Volunteers helping in RDA sessions can get to know participants really well, and even form some really solid bonds with the riders they help. This isn't a bad thing at all when managed right; I've written in a previous post that good partnerships are something to be nurtured where possible, when a particular volunteer works out how to get the best out of a particular rider. This can cross the line into "problematic" when volunteers stop showing an interest in any other riders, or if favourites are picked because a child is particularly able, communicative, "cute" (seriously, stop calling my riders cute), or generally easygoing. In these cases, volunteer bonds (unsurprisingly) tend to be less genuine and productive, and depending on how preferences are expressed can be inappropriate or hurtful to riders and whoever brings them to their sessions. I do not expect the world from my volunteers, even if that's what I sometimes get back from them. I do expect a level of respect for how I plan the sessions I deliver, including how I choose to distribute helpers. I do so as fairly as I can, keeping in mind where partnerships have and haven't worked in the past, so I think it's a justified request. There are plenty of conditions we all have the right to place on our voluntary efforts, but limiting our generosity arbitrarily to one rider isn't a good one.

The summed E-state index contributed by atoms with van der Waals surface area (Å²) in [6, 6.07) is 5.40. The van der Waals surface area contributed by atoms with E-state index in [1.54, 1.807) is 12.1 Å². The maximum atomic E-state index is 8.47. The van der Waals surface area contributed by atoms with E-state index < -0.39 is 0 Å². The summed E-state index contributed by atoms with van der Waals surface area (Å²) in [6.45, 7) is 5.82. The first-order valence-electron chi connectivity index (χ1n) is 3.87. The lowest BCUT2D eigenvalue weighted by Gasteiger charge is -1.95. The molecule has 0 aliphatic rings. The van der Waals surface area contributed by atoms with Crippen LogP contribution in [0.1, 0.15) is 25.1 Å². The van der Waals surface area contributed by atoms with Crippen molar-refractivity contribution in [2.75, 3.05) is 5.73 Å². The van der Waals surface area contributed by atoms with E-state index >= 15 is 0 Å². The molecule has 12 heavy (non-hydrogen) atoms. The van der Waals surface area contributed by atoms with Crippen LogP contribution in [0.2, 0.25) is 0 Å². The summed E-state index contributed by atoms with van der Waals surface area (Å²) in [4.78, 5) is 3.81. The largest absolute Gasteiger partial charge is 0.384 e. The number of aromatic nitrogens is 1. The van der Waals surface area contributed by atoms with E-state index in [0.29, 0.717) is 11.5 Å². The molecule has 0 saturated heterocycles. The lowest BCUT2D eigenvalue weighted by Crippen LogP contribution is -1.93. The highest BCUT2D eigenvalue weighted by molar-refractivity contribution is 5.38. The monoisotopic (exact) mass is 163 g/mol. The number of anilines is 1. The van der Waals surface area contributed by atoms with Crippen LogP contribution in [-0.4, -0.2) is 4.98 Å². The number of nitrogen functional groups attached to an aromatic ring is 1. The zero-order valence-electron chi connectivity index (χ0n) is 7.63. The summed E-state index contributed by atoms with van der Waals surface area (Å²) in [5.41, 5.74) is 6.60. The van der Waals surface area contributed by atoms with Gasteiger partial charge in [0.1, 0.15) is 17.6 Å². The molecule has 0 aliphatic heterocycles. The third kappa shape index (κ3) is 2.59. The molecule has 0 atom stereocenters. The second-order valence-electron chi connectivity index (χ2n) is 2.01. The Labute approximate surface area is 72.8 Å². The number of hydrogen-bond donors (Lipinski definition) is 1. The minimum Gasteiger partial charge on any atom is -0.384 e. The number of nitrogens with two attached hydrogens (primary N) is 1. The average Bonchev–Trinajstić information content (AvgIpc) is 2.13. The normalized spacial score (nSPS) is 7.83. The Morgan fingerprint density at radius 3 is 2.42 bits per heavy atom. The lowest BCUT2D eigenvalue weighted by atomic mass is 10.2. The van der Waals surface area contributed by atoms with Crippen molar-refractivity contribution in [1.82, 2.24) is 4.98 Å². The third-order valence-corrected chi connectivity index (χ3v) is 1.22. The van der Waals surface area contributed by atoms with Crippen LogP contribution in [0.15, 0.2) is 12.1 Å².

Why didn't my child win?